The latest entry from my brother’s convention blog.
Since American presidential elections are often described as horse races, it seems appropriate to say, “And they’re off!”
The Convention was gaveled open today at 3:00 Mountain Time. Given that it didn’t adjourn until 9:00, you might wonder what fills all that time. The answer explains why the television coverage keeps shrinking. The clear focus is primetime in the East… thus the marquee content from 7:00 – 9:00 Denver time. Before the real show comes on, there’s some business (report of the platform committee, appointment of convention officers), some entertainment (from live musical artists to political videos) and lots of speeches by various folks ranging from some state’s attorney general to not so randomly selected average American. One memorable moment though came when Senator Tom Harkin opened his speech in sign language with the sign language interpreter providing the voice translation. Another came from a teacher who evacuated New Orleans during both Katrina and Rita and has since returned to help rebuild. A piece of 2×4 from her rebuilding efforts and signed by Barack Obama proudly sits on her coffee table. Still, I bet even C-SPAN is wondering if “gavel to gavel” coverage is such a good idea!
Wonk spotting has already become passé. After the xth Senator (Weyden, Stabenow, Cantwell, Casey), the nth media personality (Jeff Greenfield, Wolf Blitzer, James Carvel, Dan Rather…. hmmm, what’s he doing here?), and the xth other random politicos (Barney Frank, Ed Rendell, Jimmy Carter)… well, it is a political convention! As for real celebs… frankly being the pop culture moron that I am I probably wouldn’t recognize many of them anyway, but I did notice that Angela Bassett was sitting two rows in front of me.
Before all the proceedings started inside the hall, I was at a lunch at which Senator Dick Durbin from Illinois said something interesting. Noting that Senator Obama’s key note address from 2004 helped launch him on this “improbably journey”, Durbin said that he heard the speech in the hall but didn’t realize the impact that it had until after he’d left the hall. Interestingly, I remember having the same experience. I too was in the hall in ’04 and while it struck me as a good speech, it didn’t register as the amazing piece of oratory that it was quickly considered by so many. Stuck by the crescendo of reaction, I watched the speech again over the web on a convention site that had a camera fixed on the podium at all times. While this time I saw some of the magic I had missed, it was about a month later when I was at a function where the CNN feed of the same speech was shown. This feed was a totally different experience. It included cuts of audience reaction interspersed into Obama’s presentation, it captured the “dance” between speaker and audience in a way that highlighted the power of both the content and the delivery. It really was quite amazing!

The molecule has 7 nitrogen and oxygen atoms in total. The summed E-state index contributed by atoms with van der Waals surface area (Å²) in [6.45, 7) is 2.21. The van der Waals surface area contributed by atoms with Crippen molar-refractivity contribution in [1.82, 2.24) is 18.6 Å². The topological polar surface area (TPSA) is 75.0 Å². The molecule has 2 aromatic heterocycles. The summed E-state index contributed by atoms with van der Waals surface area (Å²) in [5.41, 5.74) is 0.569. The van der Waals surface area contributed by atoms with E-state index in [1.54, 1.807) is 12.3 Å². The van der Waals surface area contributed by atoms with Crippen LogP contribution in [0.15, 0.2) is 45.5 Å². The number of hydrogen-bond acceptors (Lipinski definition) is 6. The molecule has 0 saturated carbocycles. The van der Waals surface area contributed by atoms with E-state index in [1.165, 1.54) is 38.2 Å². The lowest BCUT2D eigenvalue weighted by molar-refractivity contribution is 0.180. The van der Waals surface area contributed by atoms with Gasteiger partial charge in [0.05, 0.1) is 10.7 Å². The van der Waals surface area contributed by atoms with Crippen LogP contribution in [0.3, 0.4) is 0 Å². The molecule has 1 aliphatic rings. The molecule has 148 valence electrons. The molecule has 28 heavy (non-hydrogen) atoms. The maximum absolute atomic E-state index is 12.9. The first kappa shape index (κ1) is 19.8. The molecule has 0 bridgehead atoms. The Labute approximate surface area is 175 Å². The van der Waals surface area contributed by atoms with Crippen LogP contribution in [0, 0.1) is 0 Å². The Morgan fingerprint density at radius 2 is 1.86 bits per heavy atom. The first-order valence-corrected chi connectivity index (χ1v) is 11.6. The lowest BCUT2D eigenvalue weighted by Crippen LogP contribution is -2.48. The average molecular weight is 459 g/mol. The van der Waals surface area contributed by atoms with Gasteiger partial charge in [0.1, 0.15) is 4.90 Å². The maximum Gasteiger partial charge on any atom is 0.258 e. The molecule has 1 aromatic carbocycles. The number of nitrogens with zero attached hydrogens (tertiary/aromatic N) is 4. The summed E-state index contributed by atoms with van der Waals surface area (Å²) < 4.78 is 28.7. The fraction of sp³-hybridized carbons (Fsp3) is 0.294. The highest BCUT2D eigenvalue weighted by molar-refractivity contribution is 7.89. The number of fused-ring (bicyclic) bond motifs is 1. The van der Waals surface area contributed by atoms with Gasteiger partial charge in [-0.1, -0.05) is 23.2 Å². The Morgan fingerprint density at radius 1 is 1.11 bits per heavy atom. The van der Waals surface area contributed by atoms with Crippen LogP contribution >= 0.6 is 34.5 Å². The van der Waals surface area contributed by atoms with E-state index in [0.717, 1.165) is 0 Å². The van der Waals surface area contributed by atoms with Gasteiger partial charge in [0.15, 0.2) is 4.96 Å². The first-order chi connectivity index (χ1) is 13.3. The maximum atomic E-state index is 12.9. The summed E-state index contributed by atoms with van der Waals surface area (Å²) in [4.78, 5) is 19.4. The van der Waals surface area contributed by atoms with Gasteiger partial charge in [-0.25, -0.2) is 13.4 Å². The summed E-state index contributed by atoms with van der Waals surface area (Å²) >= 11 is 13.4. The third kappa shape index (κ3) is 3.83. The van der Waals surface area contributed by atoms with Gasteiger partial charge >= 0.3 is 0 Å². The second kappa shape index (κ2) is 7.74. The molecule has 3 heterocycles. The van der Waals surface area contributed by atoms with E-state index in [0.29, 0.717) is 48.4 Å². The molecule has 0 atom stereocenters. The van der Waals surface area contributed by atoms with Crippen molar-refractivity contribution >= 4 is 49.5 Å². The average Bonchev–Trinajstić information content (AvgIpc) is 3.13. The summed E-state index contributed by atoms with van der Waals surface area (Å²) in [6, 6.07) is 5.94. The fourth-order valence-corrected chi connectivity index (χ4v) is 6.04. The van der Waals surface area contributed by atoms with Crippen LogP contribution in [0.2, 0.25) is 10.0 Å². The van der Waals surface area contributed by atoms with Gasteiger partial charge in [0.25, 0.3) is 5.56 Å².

Which brings me to tonight’s primetime ticket. Having Ted Kennedy muster the stamina and courage to appear amidst his battle with cancer was clearly an emotional high point in the hall. After Caroline’s terrific introduction, the moment Teddy walked out was powerful. The lion in winter. After that, I’m not sure why primetime was wasted on Claire McCaskill, but from where I sat Michelle Obama’s speech was amazing. A powerful story of living your values, the values of family, community and commitment. And next to her husband, I though her delivery was one of the most impressive I’ve seen in a long time and conveyed strength, warmth and sincerity. I’ll be very interested to see how it played outside the hall.
After walking out of the Pepsi Center tonight, I looked up and the lights of Invesco field – where Barack Obama will deliver his acceptance speech on Thursday night – all of the lights were pointing straight up forming a huge and dramatic beacon far up into the sky. It was immediately a striking reminder of the two beams of light that so beautifully and sadly marked the World Trade Center towers soon after their horrible fall. It reminded me anew of the wounds that have not healed and how the real path forward, one of in keeping with America’s finest values, has yet to begin. But it was with these emotions in mind, and clearly in the context of this amazing movement to restore America, that as I continued to marvel at the light I saw in it as well a beacon of hope.